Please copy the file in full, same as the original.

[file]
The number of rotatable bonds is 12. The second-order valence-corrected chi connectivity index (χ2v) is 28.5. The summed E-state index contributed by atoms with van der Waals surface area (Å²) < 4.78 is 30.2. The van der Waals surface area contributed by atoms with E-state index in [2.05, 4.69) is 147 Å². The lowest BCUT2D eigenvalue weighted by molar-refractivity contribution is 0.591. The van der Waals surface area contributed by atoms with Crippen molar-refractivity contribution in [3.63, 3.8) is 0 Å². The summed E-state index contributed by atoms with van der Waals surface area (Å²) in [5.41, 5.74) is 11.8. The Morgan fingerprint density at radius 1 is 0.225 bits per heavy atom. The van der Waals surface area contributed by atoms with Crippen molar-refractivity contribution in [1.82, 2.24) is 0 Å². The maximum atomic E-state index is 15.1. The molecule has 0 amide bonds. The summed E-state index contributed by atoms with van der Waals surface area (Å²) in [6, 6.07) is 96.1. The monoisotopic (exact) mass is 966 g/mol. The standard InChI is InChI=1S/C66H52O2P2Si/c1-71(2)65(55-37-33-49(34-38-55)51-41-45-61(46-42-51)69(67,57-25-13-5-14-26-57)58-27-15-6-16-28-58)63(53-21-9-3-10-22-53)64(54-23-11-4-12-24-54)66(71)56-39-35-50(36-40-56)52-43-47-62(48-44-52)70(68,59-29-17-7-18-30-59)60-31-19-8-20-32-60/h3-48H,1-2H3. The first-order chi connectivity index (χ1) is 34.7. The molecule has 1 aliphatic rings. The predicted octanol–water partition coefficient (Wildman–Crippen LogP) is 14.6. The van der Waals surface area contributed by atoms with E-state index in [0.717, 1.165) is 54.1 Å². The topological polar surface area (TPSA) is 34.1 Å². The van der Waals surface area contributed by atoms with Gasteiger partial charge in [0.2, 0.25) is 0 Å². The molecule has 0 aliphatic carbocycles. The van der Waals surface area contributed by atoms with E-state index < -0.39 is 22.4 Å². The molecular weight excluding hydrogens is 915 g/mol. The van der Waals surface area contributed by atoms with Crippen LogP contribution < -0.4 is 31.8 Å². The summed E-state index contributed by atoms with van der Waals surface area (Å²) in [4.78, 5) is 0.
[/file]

The number of rotatable bonds is 12. The second-order valence-corrected chi connectivity index (χ2v) is 28.5. The summed E-state index contributed by atoms with van der Waals surface area (Å²) < 4.78 is 30.2. The van der Waals surface area contributed by atoms with E-state index in [2.05, 4.69) is 147 Å². The lowest BCUT2D eigenvalue weighted by molar-refractivity contribution is 0.591. The van der Waals surface area contributed by atoms with Crippen molar-refractivity contribution in [3.63, 3.8) is 0 Å². The summed E-state index contributed by atoms with van der Waals surface area (Å²) in [5.41, 5.74) is 11.8. The Morgan fingerprint density at radius 1 is 0.225 bits per heavy atom. The van der Waals surface area contributed by atoms with Crippen molar-refractivity contribution in [1.82, 2.24) is 0 Å². The maximum atomic E-state index is 15.1. The molecule has 0 amide bonds. The summed E-state index contributed by atoms with van der Waals surface area (Å²) in [6, 6.07) is 96.1. The monoisotopic (exact) mass is 966 g/mol. The standard InChI is InChI=1S/C66H52O2P2Si/c1-71(2)65(55-37-33-49(34-38-55)51-41-45-61(46-42-51)69(67,57-25-13-5-14-26-57)58-27-15-6-16-28-58)63(53-21-9-3-10-22-53)64(54-23-11-4-12-24-54)66(71)56-39-35-50(36-40-56)52-43-47-62(48-44-52)70(68,59-29-17-7-18-30-59)60-31-19-8-20-32-60/h3-48H,1-2H3. The first-order chi connectivity index (χ1) is 34.7. The molecule has 1 aliphatic rings. The predicted octanol–water partition coefficient (Wildman–Crippen LogP) is 14.6. The van der Waals surface area contributed by atoms with E-state index in [0.717, 1.165) is 54.1 Å². The topological polar surface area (TPSA) is 34.1 Å². The van der Waals surface area contributed by atoms with Gasteiger partial charge in [0.2, 0.25) is 0 Å². The molecule has 0 aliphatic carbocycles. The van der Waals surface area contributed by atoms with E-state index < -0.39 is 22.4 Å². The molecular weight excluding hydrogens is 915 g/mol. The van der Waals surface area contributed by atoms with Crippen LogP contribution < -0.4 is 31.8 Å². The summed E-state index contributed by atoms with van der Waals surface area (Å²) in [4.78, 5) is 0.